Caught up in the ‘Idol’ frenzy
I’ve never been a big fan of all these reality shows.
From what I’ve been able to figure out, &uot;Survivor&uot; started all this reality craze in America some seven years ago. I think it was the first one where Richard Hatch took off his clothes and roamed in the buff among his fellow contestants.
Then came the extremely interesting &uot;Big Brother&uot; where men and women, each taking turns stabbing one another in the back every chance they got, attempted to co-exist within the same house. I lost interest the very first episode.
&uot;The Batchelor&uot; and &uot;The Batchelorette&uot; are the biggest waste of prime-time TV. The premise is for a man to choose his true love over a 12-week period. Ditto for the woman who finds herself as the center of attention on &uot;The Batchelorette.&uot; I guess there are those who do fall for each other early in a relationship, as in love at first sight, but a lasting romance must be nurtured, allowed to develop slowly as the partners learn what makes the other one tick. It can’t be developed in three months, especially in front of a national TV audience. Both those shows were not about love, but rather lust.
&uot;The Apprentice&uot; is Donald Trump’s conceited way to show America just how rich he is. My only comment is that with all that money, why does his hair always look like he just jumped out of bed?
The spin-off to Trump’s show – &uot;Martha Stewart – The Apprentice&uot; – is as boring as old Martha herself. The show’s ratings dropped faster than the poll numbers of President Bush.
&uot;Wife Swap&uot; – sounds more like a 70’s love generation show, complete with polyester suits and bad background music.
Don’t even get me started on &uot;The Simple Life.&uot; Two, totally spoiled, not to mention filthy rich, brats, Paris Hilton and Nicole Richie, slip on tight t-shirts and shorts and head out to &uot;Small Town&uot; America where they supposedly attempt to fit in. This show is rated &uot;IM&uot; – for immature, as in all the heavy breathing teenage boys glued to the screen. Send the socialites to northeastern North Carolina and let’s see if they can skin a buck and dip a herring net.
At the present moment, the hottest thing on the tube is &uot;American Idol.&uot; Yes, I will admit I’ve watched this show over the past few years, especially after the field of these musical wanna-be’s is narrowed down to the final rounds. It’s kind’a like the NBA….it doesn’t count until crunch time of the play-offs arrive.
AI is at its best when the talent search stretches from coast-to-coast. It’s downright hilarious when thousands of individuals wait for days for that one fleeting moment in front of the judges to prove, once and for all, they can’t carry a tune in a barrel. What makes it so entertaining is that the majority of these people honestly believe they can sing, and sing very well.
I can’t sing a lick, but at least I understand that fact. You’ll never catch me auditioning for AI, not unless they drag my shower stall on stage (with the curtain tightly closed) and let the judges listen to me belt out Skynard’s &uot;Call Me the Breeze.&uot;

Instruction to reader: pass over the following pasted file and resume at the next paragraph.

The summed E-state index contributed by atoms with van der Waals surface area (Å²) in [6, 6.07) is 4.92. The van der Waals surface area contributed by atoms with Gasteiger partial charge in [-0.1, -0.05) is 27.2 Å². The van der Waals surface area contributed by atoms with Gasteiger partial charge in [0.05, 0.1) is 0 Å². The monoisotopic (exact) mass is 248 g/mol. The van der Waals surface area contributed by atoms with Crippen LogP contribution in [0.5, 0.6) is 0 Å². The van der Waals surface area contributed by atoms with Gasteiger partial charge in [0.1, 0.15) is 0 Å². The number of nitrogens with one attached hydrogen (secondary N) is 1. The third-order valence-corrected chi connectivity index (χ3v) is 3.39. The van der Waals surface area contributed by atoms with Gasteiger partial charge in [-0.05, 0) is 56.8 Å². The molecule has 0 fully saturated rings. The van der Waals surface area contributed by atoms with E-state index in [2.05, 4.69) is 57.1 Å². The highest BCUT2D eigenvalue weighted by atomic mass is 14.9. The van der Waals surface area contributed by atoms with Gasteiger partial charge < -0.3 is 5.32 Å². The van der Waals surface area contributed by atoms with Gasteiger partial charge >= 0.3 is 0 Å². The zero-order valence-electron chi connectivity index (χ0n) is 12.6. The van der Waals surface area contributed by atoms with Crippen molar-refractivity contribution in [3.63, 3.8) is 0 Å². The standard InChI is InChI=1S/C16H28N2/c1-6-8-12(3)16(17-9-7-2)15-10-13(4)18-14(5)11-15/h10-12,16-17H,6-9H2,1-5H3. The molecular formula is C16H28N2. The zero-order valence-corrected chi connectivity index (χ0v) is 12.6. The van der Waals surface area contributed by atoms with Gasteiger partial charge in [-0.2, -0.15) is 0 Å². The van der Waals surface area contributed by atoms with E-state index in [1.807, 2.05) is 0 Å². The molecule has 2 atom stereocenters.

When AI debuted in January, someone told me a man from Lasker (that huge metropolis over in Northampton County) had made the first cut. I’m a Northampton County boy, born and raised in the Pinetops/Ashley’s Grove community, and I racked my brain trying to figure out who had this type of talent.
Then I found out and it made all the sense in the world.
Despite spending the majority of his life far from the fertile farmland of Northampton County (his parents reside in Virginia and he lives in McLeansville, just west of Greensboro), Chris Daughtry is a product of an extremely musical family. His grandfather, Calvin Daughtry, is a local legend, the owner and operator of the Lasker Grand Old Opry – a simple barn where talented musicians gather to perform as individuals, groups or just sitting around, picking, singing and grinning.
That bloodline continues within the heart and soul of Chris Daughtry.
The 26-year-old has the Daughtry look, especially his eyes. I didn’t get a chance to hear him perform up until a couple of weeks ago. Honestly, I was blown away by his passionate vocals. His voice is rich and his stage presence is commanding.
Chris has advanced to the Round of 12, six men and an equal number of women now on the big stage vying to become the next American Idol. He appears very humbled by his sudden rise to fame, but yet his feet remain firmly planted. He understands the level of competition is now very tough. He knows his plane ride home from Hollywood could come as early as this week, depending on the votes of the viewers.
However, we all know that win or lose, Chris has already turned enough heads out on the Left Coast to land some consideration from the big name music moguls. His is already a household name and we should all share that pride just as his grandparents in Lasker and other Northampton County relatives are experiencing at this exact moment.